© Robert Mapplethorpe Foundation. Used by permission.

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Skull 1988
  • Artist Rooms
The skull is the classic image of death and vanity, a reminder that we mortals are all destined to die. Mapplethorpe himself died from an AIDS-related illness in 1989 and in his latter work he tackled the prospect of his own death directly. He has placed the skull in such a position that the large eye sockets are emphasised, like black holes when set against the brightly lit forehead. Mapplethorpe has chosen to concentrate on those organs that determined his life – the eyes. He has also placed the skull in front of a diagonal line that not only holds it in place in the centre of the composition, but also acts as a shaft of light coming down from the same direction in which the skull is staring.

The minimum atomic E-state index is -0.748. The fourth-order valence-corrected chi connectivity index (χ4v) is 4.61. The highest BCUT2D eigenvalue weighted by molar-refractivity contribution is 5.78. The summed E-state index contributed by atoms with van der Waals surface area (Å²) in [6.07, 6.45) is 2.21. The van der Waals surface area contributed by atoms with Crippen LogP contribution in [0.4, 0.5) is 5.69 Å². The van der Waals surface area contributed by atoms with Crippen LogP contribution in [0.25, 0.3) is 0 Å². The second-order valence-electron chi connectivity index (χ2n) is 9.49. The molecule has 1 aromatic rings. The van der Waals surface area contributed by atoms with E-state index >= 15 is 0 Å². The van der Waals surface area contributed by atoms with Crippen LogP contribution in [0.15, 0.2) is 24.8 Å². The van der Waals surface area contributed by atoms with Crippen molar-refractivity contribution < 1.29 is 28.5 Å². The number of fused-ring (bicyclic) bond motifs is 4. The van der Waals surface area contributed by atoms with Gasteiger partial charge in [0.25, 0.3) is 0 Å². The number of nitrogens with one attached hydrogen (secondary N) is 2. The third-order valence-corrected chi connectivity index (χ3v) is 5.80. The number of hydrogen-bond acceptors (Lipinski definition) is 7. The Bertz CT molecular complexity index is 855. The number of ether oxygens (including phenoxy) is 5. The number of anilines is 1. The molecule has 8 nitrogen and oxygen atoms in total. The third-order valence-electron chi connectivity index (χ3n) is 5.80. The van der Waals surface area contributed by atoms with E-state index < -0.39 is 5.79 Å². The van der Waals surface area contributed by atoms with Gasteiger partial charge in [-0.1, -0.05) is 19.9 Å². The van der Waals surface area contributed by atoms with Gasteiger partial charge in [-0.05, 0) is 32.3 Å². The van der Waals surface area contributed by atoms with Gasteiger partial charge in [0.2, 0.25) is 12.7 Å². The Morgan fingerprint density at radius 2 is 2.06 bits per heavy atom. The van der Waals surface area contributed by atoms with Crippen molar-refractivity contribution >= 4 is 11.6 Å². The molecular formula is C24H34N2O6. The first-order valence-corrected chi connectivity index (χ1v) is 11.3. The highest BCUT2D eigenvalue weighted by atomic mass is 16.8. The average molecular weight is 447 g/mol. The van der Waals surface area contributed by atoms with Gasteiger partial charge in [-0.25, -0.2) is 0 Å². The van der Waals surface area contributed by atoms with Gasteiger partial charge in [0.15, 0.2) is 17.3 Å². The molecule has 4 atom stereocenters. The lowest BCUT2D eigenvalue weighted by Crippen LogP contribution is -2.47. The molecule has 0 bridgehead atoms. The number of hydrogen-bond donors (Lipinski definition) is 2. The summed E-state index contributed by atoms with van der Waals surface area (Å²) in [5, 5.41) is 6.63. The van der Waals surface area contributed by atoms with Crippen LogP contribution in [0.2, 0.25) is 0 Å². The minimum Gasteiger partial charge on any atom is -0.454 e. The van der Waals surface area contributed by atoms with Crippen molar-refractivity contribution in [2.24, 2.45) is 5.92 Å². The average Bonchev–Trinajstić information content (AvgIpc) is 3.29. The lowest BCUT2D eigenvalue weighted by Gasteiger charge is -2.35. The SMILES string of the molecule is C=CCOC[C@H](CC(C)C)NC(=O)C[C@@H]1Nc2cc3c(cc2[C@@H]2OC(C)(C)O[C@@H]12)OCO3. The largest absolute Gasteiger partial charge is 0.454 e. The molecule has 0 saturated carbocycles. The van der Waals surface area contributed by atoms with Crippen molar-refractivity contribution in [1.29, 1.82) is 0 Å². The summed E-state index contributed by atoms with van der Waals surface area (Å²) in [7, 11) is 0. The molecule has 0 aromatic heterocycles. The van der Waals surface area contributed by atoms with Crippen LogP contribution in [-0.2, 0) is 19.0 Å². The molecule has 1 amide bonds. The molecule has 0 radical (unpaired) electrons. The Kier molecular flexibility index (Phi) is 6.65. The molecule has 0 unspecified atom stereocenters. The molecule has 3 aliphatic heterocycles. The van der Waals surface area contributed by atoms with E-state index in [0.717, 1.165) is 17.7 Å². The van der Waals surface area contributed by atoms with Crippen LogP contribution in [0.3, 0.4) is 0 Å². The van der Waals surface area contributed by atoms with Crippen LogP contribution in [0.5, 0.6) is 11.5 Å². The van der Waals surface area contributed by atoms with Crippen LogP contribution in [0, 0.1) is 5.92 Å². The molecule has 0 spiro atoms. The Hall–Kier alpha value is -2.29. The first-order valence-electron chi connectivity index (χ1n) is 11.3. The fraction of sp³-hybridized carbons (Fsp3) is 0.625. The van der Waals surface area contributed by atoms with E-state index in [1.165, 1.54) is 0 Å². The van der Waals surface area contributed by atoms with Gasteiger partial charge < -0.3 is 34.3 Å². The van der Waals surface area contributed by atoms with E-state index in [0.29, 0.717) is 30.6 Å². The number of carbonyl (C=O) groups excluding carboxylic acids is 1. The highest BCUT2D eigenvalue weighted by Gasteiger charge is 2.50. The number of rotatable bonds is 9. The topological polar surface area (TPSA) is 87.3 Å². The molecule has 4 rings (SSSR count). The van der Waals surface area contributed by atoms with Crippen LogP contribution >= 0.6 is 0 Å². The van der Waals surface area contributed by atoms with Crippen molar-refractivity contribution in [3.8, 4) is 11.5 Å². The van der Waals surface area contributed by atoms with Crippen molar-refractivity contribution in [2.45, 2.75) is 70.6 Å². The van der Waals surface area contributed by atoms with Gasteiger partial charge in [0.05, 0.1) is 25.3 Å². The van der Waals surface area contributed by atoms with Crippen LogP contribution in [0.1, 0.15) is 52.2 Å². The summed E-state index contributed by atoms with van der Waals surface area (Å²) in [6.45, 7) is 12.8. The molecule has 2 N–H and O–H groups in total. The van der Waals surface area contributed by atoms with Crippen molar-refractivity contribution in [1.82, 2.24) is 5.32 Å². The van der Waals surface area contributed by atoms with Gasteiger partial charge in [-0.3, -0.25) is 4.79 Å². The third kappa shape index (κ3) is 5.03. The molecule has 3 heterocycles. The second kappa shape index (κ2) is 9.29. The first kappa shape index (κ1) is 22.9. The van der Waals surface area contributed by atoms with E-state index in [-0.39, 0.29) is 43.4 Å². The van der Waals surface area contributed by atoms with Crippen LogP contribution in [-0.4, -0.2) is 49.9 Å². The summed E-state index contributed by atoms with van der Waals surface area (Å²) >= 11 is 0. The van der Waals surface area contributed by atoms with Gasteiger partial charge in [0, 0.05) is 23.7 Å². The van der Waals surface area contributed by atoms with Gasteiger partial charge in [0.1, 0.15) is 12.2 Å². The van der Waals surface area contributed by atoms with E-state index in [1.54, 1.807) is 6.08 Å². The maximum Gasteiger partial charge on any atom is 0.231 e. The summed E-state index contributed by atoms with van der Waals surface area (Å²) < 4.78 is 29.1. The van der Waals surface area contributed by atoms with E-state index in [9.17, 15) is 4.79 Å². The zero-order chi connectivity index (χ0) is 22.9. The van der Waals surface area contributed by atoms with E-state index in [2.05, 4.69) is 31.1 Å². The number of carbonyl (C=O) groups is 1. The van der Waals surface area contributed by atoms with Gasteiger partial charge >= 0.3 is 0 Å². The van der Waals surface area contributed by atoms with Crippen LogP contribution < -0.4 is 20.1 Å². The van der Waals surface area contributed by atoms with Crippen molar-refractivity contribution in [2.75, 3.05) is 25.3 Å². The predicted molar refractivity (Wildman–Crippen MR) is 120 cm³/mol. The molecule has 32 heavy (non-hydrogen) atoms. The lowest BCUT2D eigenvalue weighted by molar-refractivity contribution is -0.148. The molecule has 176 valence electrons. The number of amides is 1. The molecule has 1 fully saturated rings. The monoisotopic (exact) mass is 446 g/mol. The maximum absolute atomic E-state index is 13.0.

• Acc. No. AR00223
  • Medium Photograph, gelatine silver print on paper
  • Size 47.60 x 47.00 cm (framed: 61.00 x 50.80 cm)
  • Credit ARTIST ROOMS National Galleries of Scotland and Tate. Acquired jointly through The d'Offay Donation with assistance from the National Heritage Memorial Fund and the Art Fund 2008